Whoa. It’s worse than I thought.

Barna apparently wasn’t really even thinking about Christian leaders when he spoke of a failure of leadership to align the Church in America. He was looking to political leaders to do the job.


So, Jesus has passed the keys of the Kingdom to Mayors, Governors, Senators, Congressmen and Presidents?

Christians in America should look to politicians for guidance about spiritual issues? Churches should elect political gurus to learn more about how Jesus would want them to respond to issues like same-sex marriage, transgender rights, abortion, or even whether or not capitalism is preferable to socialism?

I doubt that.

Besides, doesn’t this seem like a “Chicken or the Egg” scenario to you? I mean, if American Christians are already confused and divided about all these issues – because of bad leadership – then how will they know if they are electing good leaders?

I do agree with Mr. Barna about one thing: American Christians are certainly divided over politics. His own research confirms this.

Where we disagree is this: I don’t think the solution is to get everyone to agree.

That’s right. Agreement is not necessary for unity. Not in the Body of Christ, anyway.

When the Christians in Corinth were divided over which Apostle they preferred, Paul reminded them to focus on Jesus. [See 1 Cor. 1]

When the Roman Christians were divided over whether it was sinful to eat meat sacrificed to idols, Paul told them to make up their own individual minds and get back to seeking Christ together and encouraging one another as the family of God. [See Rom. 14]

As Paul reminded the Galatians: “…we are all one in Christ Jesus.” [Gal. 3:28]

That means we are only one when we are focused on Christ. If we make Jesus the central focus, we have unity.

But if we make politics, or theology, or doctrine, or anything else the focus, we have division.

I also agree with Barna on one other thing: Our only hope is devotion to our leader.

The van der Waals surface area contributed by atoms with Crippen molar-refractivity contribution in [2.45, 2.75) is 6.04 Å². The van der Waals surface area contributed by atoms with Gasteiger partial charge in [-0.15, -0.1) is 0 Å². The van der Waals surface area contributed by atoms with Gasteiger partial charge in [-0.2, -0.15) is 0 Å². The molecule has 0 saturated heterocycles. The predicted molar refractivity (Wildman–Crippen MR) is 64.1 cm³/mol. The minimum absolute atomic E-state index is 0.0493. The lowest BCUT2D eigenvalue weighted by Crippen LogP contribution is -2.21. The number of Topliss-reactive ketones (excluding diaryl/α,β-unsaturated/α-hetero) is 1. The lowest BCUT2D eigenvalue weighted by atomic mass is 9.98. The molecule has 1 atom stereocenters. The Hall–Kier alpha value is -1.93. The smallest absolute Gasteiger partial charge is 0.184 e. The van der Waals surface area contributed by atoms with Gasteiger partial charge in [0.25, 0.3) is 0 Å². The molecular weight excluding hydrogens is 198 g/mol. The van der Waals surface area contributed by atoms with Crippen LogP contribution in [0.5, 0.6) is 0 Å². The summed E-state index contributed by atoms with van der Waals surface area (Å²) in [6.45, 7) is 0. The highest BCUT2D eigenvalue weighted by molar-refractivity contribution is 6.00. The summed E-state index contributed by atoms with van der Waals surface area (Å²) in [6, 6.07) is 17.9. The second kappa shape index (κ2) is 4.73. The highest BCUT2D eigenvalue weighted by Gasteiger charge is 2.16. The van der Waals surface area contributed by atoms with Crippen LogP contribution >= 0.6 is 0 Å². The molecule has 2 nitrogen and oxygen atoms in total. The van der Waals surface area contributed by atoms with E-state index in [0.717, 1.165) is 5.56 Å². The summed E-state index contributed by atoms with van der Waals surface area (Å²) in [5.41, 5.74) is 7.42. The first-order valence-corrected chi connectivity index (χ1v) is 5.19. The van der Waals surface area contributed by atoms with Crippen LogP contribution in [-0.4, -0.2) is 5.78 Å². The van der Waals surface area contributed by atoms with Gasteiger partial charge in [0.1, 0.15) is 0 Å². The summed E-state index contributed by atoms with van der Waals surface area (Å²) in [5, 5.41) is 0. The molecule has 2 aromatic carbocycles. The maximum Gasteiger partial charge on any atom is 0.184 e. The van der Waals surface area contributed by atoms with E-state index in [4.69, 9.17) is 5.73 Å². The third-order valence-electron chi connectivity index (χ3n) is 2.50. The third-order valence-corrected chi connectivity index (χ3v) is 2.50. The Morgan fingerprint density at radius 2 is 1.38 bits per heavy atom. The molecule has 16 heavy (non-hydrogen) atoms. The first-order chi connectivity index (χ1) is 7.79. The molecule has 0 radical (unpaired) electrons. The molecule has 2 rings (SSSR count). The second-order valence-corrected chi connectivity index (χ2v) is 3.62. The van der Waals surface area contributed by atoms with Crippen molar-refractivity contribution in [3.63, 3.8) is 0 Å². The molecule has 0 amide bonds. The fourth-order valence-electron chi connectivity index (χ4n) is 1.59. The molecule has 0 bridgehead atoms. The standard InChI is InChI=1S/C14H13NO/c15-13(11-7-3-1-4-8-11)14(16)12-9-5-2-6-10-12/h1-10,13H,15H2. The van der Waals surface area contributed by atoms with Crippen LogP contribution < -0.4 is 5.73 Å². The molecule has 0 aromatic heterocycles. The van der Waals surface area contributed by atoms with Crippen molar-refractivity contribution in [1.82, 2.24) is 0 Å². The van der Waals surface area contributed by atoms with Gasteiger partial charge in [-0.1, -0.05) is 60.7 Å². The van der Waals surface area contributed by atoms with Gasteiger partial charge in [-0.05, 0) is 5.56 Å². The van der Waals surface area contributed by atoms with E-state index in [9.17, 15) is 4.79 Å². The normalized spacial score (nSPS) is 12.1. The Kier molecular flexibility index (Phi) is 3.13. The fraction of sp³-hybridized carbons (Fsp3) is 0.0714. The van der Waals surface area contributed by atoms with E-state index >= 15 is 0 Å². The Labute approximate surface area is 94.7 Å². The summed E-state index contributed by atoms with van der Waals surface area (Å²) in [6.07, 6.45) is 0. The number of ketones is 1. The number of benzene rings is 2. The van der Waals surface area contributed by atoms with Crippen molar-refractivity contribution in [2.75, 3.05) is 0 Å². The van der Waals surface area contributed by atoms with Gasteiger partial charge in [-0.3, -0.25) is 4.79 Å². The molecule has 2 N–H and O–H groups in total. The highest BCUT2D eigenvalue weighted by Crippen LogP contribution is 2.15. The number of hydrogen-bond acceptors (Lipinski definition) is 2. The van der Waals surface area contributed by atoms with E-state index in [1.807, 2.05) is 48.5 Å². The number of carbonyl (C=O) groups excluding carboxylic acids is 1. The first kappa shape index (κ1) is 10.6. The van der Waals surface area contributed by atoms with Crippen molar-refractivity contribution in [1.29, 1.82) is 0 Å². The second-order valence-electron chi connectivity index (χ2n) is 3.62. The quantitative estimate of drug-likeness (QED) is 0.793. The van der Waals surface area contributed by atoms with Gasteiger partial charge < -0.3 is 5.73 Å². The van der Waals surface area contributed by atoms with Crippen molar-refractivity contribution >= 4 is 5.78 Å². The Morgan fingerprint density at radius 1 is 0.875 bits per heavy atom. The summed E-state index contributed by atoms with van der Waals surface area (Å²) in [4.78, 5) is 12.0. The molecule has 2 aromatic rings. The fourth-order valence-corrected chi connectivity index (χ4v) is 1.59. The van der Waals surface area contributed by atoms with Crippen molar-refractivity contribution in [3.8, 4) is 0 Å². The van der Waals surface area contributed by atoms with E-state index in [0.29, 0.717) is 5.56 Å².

He and I just seem to disagree about who that Leader happens to be.


My book “Jesus Untangled: Crucifying Our Politics To Pledge Allegiance To The Lamb” is available now at Amazon on Kindle and Paperback.

Tuesday, February 21, 2017


I couldn't be more proud of our house church family. A few weeks ago, all on their own, they took the initiative to reach out to the people living in the Tent City that has built up along the Santa Ana River next to Angel's Stadium.

One brother, David, bought a case of emergency thermal blankets from Amazon to pass out to the people there. Another sister helped coordinate the time to meet - about an hour before our Sunday gathering - and suddenly we had a little team of people ready and willing to go and serve.

That morning there were six of us standing on the sidewalk and praying for God to lead us to the people He wanted us to minister to.

Right off the bat we got to pray for a couple who eagerly accepted the blankets and a handful of batteries. We even got to pray for them as they faced the uncertainty about where they might go next, as the County of Orange had recently brought in large rocks to store for flood control purposes [and coincidentally to displace everyone living there along the river bed].

Our next tent was "Louis" who was cheerful and smiling, even though he had been hit by a car trying to cross the street a few days earlier. We got to lay hands on him and to pray for him, which he gladly received. He let us know he had just been reading the Gospel of John before we arrived. It was still sitting there beside his lawn chair on a box.

Soon, we were praying for "Christopher" who received prayer for employment. When we finished he said, "I know prayer works. I used to walk with the Holy Spirit for about 3 years, but then I messed up so I know He's not very happy with me right now."

Wendy spoke up first and said, "I think we need to pray again."

So, once more, we all laid our hands on Chris and reminded him that God will never leave or forsake his children. We reminded Chris that there is no condemnation for those who are in Christ Jesus. We reminded him that nothing can ever separate us from the love of Christ - not death, or life, or height or depth, or the present or the future, not angels or demons...nothing.

As we prayed for Chris I could sense his body relax. When we said "amen" I saw a look of relief and peace in his face. "Thank you," he said quietly. I knew those words of truth had penetrated his heart and exposed the lies of the enemy.

"God hasn't forgotten you, Chris," Wendy said. "He still loves you so much," another sister said to him.

"Thank you," Chris said again.

We all need reminding sometimes, I think. We need to remember that God is for us, not against us. We need to accept that He has accepted us, and that His love endures forever, and that His mercies are new every morning.

If you know someone who needs reminding of that, please share this post with them. They might need it more than you think.


"Because your steadfast love is better than life, my lips will praise you." - Ps. 63:3

Friday, February 17, 2017